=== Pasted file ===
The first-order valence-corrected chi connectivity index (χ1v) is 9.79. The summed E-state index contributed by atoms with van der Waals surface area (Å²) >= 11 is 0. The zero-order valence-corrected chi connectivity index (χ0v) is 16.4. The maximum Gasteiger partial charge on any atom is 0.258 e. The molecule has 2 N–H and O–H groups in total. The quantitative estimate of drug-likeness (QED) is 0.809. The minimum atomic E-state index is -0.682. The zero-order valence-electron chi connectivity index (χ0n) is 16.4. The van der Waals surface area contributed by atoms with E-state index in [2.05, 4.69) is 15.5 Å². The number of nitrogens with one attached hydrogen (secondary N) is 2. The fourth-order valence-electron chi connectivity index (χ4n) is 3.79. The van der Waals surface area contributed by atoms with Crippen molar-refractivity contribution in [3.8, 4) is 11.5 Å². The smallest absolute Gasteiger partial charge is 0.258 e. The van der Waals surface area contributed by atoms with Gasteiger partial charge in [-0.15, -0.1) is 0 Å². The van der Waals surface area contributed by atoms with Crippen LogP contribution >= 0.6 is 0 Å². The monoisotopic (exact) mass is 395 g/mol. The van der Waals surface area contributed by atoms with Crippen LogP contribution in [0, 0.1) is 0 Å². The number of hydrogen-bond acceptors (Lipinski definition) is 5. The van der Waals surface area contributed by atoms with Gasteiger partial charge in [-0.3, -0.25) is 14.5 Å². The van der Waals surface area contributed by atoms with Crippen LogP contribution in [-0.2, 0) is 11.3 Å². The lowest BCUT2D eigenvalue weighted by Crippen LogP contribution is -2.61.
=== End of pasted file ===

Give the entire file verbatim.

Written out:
The first-order valence-corrected chi connectivity index (χ1v) is 9.79. The summed E-state index contributed by atoms with van der Waals surface area (Å²) >= 11 is 0. The zero-order valence-corrected chi connectivity index (χ0v) is 16.4. The maximum Gasteiger partial charge on any atom is 0.258 e. The molecule has 2 N–H and O–H groups in total. The quantitative estimate of drug-likeness (QED) is 0.809. The minimum atomic E-state index is -0.682. The zero-order valence-electron chi connectivity index (χ0n) is 16.4. The van der Waals surface area contributed by atoms with E-state index in [2.05, 4.69) is 15.5 Å². The number of nitrogens with one attached hydrogen (secondary N) is 2. The fourth-order valence-electron chi connectivity index (χ4n) is 3.79. The van der Waals surface area contributed by atoms with Crippen molar-refractivity contribution in [3.8, 4) is 11.5 Å². The smallest absolute Gasteiger partial charge is 0.258 e. The van der Waals surface area contributed by atoms with Gasteiger partial charge in [-0.15, -0.1) is 0 Å². The van der Waals surface area contributed by atoms with Crippen LogP contribution >= 0.6 is 0 Å². The monoisotopic (exact) mass is 395 g/mol. The van der Waals surface area contributed by atoms with Crippen LogP contribution in [0, 0.1) is 0 Å². The number of hydrogen-bond acceptors (Lipinski definition) is 5. The van der Waals surface area contributed by atoms with Gasteiger partial charge in [-0.3, -0.25) is 14.5 Å². The van der Waals surface area contributed by atoms with Crippen LogP contribution in [-0.2, 0) is 11.3 Å². The lowest BCUT2D eigenvalue weighted by Crippen LogP contribution is -2.61.